Written evidence submitted by Dr Nicola Brown (St Mary’s University), Professor Joanna Wakefield-Scurr (University of Portsmouth) and Dr Jenny Smith (University of Chichester)
1.1 We are writing in response to the Committees enquiry into the National Plan for Sport and Recreation. We think we have a valuable contribution to make towards your call for information related to questions 2 and 3; specifically, how female adolescents and adult women can be encouraged to participate in sports and recreation and lead more active lifestyles. We are a team of academics who have published research on how the breast impacts physical activity participation of females. This female specific issue is commonly over-looked and rarely considered when discussing female participation in sport and physical activity. We welcome the opportunity to share our findings with the Committee.
2. Physical activity and the breast
2.1 The breast has limited anatomical support and our research has identified that the breast can move up to 15cm during running without breast support.1 This breast movement can cause discomfort, pain and embarrassment, and even damage to the delicate tissue structures of the breast. We have identified that these breast-related issues create a barrier to physical activity participation, with 17% of adult females2 and 46% of schoolgirls3 avoiding physical activity because of their breasts. For this reason, wearing an appropriate, well fitted sports bra is recommended for females when exercising. However, our research indicates that sports bra use is low,2-3 knowledge of breast health and bra fit is low,3-4 and women are commonly reported to be wearing ill-fitting bras5.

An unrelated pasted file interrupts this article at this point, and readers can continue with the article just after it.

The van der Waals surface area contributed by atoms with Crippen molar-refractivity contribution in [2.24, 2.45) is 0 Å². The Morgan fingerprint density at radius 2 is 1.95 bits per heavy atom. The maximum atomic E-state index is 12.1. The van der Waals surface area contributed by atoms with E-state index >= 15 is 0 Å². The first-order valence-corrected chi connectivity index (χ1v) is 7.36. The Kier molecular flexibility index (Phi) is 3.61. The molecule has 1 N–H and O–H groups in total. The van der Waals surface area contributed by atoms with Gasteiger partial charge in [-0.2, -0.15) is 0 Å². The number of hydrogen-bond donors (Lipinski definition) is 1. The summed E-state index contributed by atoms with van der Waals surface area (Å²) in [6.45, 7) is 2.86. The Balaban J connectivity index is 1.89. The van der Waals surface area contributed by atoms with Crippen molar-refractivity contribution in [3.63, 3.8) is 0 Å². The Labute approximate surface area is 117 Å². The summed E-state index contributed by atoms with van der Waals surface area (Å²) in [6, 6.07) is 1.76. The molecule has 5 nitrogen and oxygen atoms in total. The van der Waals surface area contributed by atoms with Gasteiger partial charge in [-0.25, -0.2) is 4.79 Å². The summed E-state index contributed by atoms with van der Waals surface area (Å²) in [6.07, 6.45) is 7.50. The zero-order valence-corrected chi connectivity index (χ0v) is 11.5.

2.2 In 2015 we surveyed adult women2 and identified the breast as the fourth greatest barrier to physical activity, behind energy/motivation (first), time constraints (second), and health (third). Previous physical activity literature has omitted the breast as a potential barrier to physical activity. “I can't find the right sports bra" and "I am embarrassed by excessive breast movement" were the most influential breast related barriers to physical activity. In 2017 we surveyed over 2000 adolescent girls5 and 46% indicated that their breasts stopped them participating in physical activity, with over half of girls reporting that they never wore a sports bra during exercise. The most common sports-specific breast concerns reported included breast bounce, and breast pain; issues that can be reduced, if not eliminated, by wearing appropriate breast support such as a sports bra. However, girls also highlighted their lack of knowledge of sports bras and how sports bras should fit. Encouragingly, 87% of girls reported that they wanted to learn more about these topics.
3. Breast education
3.1. Schools are fundamental settings for promoting health. However, there seems to be a reluctance to discuss concerns about breast health and currently the school curriculum in the UK offers no compulsory breast education beyond the biological aspects of puberty. Armed with the knowledge of girls' breast concerns we have developed an effective, evidence based, breast education resource to improve knowledge of breast health, bra fit and the importance of breast support.6 Our 50-minute Treasure Your Chest breast education resources are designed to support educators to deliver high quality breast education across a variety of settings, and have significant long-lasting benefits.